Railroading North America

17/ Jasper

17-jasper-mountedpox-poster-dsc06506-useme1DAY 17
Jasper, Alberta
Wednesday, November 5, 2008

I was scheduled to take the train this afternoon today to Prince George, and then return to Jasper tomorrow night. If I had done this I would have missed the Thursday train to Vancouver and have to spend another two full days in Jasper.

Jasper has proven to be a nice town with nice people, but I covered it in a few hours. Besides the stories about bad behaving elk and ducks that use the sidewalks as their Lou, I’m having trouble mining many more stories.

I return to the train station to see Sue, the VIA Rail clerk to get new tickets. One of the yardmen is filling in for Sue.

Trouble begins. I meet Yarl the Yardman. Yarl doesn’t have the customer relations’ thing down.

I have to cancel three reservations — the Jasper-Prince George, the Prince George-Jasper and change the date of my Jasper-Vancouver from Saturday to Thursday.

Yarl (names have been changed to protect the irritating) hums to himself, which I find it irritating and disconcerting. Recently, I have been told that I increasingly hum to myself and other people find it disconcerting and dotty. I decide to here and now to stop humming to myself because if this guy is driving me nuts, I must be driving other people crazy. Also, I note, I don’t like his choice of music.

I am due a refund on my Jasper-Vancouver trip. Yarl the Yardman working the counter tells me he will credit me $84.

I object. The previous day Sue told me it would be $240. He argues. I am steadfast. He yells, “Sue! Hey, Sue! Come talk to this guy” and Sue appears from an inner office.

Sue is the stationmaster. She swiftly shows him how to cancel my reservations and starts to show him how to figure my refund, confirming that I am due $240. His radio crackles and he steps away from the counter. “I’m trying to show you how this is done if you can give me a moment,” she says nicely. He cannot spare her a moment.

I think about Yarl for a moment, and then ask Sue, “Is he responsible for getting my checked bag on the train?”

The Canadian has pulled in from Vancouver on its way back east. I walk along the train counting cars as it begins to glide away.

I count twelve cars plus two engines. This is a much shorter train than I took from Toronto to Winnipeg.

At that moment, “Carleton Manor” the car that contained my compartment from Toronto to Winnipeg glides by. Wow. A moment later here comes Tweedsmuir Park, the rear observation car where I have spent so much time passes, heading back east.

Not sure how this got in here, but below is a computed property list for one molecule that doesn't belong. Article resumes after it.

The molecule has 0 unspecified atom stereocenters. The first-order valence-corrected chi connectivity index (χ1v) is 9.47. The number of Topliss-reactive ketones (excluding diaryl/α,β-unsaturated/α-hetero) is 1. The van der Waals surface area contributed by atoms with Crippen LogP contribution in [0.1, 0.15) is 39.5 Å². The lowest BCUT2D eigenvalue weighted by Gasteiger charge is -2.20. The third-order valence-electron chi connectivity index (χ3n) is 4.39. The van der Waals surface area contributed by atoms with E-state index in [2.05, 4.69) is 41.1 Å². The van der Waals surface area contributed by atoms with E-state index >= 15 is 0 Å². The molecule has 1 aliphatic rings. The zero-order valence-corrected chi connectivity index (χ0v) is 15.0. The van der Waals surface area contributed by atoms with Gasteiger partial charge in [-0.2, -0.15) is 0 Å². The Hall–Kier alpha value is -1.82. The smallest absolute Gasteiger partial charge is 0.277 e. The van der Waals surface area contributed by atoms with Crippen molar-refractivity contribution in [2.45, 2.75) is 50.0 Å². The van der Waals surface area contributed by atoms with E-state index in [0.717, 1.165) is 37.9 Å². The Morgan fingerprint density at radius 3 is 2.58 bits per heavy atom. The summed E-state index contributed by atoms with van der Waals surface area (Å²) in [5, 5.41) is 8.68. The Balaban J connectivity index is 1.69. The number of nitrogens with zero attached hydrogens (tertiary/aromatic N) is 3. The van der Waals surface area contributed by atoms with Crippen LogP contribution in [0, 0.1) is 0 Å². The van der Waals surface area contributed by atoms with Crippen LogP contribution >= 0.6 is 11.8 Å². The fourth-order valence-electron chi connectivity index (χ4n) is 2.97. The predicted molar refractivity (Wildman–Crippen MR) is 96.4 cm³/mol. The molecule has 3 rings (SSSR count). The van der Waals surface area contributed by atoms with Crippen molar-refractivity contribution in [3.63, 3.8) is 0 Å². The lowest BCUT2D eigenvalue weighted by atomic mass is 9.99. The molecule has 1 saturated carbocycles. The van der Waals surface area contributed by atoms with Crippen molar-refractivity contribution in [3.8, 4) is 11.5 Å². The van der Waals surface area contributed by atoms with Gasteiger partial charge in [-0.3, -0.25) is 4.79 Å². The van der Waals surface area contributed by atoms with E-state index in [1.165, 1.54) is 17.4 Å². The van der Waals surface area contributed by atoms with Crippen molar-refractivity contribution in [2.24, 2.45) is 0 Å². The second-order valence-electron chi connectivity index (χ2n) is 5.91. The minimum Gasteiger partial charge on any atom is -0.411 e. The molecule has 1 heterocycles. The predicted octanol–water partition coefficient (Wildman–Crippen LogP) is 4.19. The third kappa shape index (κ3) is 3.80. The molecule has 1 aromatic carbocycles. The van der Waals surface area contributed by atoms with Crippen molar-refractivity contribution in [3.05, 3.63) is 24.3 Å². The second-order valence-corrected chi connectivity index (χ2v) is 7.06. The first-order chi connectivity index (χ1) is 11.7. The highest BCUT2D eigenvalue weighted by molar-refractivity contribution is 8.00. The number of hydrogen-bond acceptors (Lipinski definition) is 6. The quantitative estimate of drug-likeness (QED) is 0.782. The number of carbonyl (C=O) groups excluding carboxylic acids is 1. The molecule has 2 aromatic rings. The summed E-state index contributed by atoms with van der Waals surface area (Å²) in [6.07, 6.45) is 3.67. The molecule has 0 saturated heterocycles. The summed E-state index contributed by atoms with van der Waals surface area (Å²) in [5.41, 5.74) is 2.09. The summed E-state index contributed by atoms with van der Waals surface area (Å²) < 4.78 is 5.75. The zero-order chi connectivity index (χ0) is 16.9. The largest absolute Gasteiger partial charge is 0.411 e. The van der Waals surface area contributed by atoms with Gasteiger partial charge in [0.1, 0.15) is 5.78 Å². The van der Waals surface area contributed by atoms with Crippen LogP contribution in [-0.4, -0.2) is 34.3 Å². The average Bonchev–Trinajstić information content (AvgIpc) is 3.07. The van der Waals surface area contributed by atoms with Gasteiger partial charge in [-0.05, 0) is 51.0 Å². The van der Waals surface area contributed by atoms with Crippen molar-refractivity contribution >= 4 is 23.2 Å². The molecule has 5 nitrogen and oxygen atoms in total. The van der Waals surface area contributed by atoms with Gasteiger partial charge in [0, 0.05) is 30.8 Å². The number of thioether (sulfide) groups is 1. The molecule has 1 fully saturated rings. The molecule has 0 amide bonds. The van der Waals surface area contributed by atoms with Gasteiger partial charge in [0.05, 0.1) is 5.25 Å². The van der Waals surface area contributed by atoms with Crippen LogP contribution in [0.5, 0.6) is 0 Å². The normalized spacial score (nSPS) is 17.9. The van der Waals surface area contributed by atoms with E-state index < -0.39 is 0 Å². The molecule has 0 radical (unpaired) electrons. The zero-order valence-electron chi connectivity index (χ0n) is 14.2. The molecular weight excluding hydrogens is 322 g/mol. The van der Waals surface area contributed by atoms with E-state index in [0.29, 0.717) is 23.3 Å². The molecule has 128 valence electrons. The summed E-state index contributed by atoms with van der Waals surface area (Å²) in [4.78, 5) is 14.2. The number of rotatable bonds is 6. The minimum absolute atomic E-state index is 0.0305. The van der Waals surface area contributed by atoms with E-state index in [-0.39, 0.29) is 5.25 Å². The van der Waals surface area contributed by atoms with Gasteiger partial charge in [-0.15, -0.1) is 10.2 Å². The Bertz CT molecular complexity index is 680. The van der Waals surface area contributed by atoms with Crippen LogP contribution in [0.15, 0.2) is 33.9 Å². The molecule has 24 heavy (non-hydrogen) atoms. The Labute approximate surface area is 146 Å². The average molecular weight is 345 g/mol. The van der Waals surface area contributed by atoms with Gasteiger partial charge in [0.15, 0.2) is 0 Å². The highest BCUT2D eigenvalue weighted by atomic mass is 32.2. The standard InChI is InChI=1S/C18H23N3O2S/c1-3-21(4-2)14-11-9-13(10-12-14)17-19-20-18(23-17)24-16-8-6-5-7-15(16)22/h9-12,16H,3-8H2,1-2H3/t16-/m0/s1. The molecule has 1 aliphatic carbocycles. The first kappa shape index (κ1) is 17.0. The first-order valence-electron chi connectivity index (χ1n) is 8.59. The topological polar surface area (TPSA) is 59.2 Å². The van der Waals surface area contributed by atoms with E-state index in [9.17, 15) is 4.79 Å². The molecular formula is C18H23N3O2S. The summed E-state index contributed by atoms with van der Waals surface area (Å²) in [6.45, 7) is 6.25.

Seeing these two cars is like seeing old friends. I’m excited. Seeing them quickly allows me to figure out how the VIA Rail rolling stock gets around. Tweedsmuir and Carleton Manor are likely to be on every third train heading east and west and because they are the last two cars on the train, they likely travel together.

Given my schedule, I’ll not see them again.

My breakfast/waitress/Australian (a new one) tells me she has a year contract to work in Jasper. I’m surprised she is only 18 — I would have guessed 23 or 24. She says she wants to stay in Canada for two years, the length of her visa.

The restaurant is empty. She hangs around and tells me her life story as I eat. She will never go to the United States again, or at least she “will never go again until I am twenty-one and I can drink, if ever, because of the way they treated me. ”

“Treated you? Who…?” I struggle because what she says doesn’t always track.

“I flew into Portland and then flew on to Vancouver. The American customs people hassled me. I don’t know why because I was just changing planes. They were ugly to me and I never did anything. I was just changing planes.”

I try to defend my country.

“Well, I don’t want to go back ever,” she says. “I don’t know how I’ll get home without going back through the States, but maybe I can figure out something. Maybe Cuba. Can I get home through Cuba?”

“Will they let you drink in Cuba?”

“Well. I don’t know about that.” She thinks about it. “I’ll find out.”

And I think: Way to go TSA. Fifty years from now this young woman will be badmouthing the United States to her grandchildren.

Four local policemen sit down behind me today at my favorite coffee shop, The Other Paw. It is the morning after the election of Barack Obama as President of the United States and, these guys sound like they are Canadian McCain-istas.

I eavesdrop. I am appalled at what I hear.

One of them laughs that the Secret Service will not be able to keep Mr. Obama safe and that “he soon will be dead.”

Another questions the intelligence of the American voter. “They picked a guy who won’t keep them safe — they need a guy who knows how to fight and who knows war.”

And more. They sound like Survivalists from Idaho.

I ease over to get more coffee and have a look at them. They are young, very young. I decide three of them are mostly just going along with the fourth. All three become increasingly quiet as the one policeman thunders on.

Then one gets up abruptly, “gotta go,” he says, and the others quickly follow, leaving the cop who was talking sitting alone.

“Hey,” he yells at a guy at another table. “What’dya think of that American election, eh?” He starts in again.

(Photograph, replica of a Royal Canadian Mounted Recruiting Poster from the 19th or early 20th century in a Jasper storefront; residential area one street away from the train station)

VIA Rail Canada Train #001, “The Canadian”
Distance Winnipeg to Jasper: 1054 miles / 1657 km
Distance Total: 5,768 miles / 9,283 kilometers


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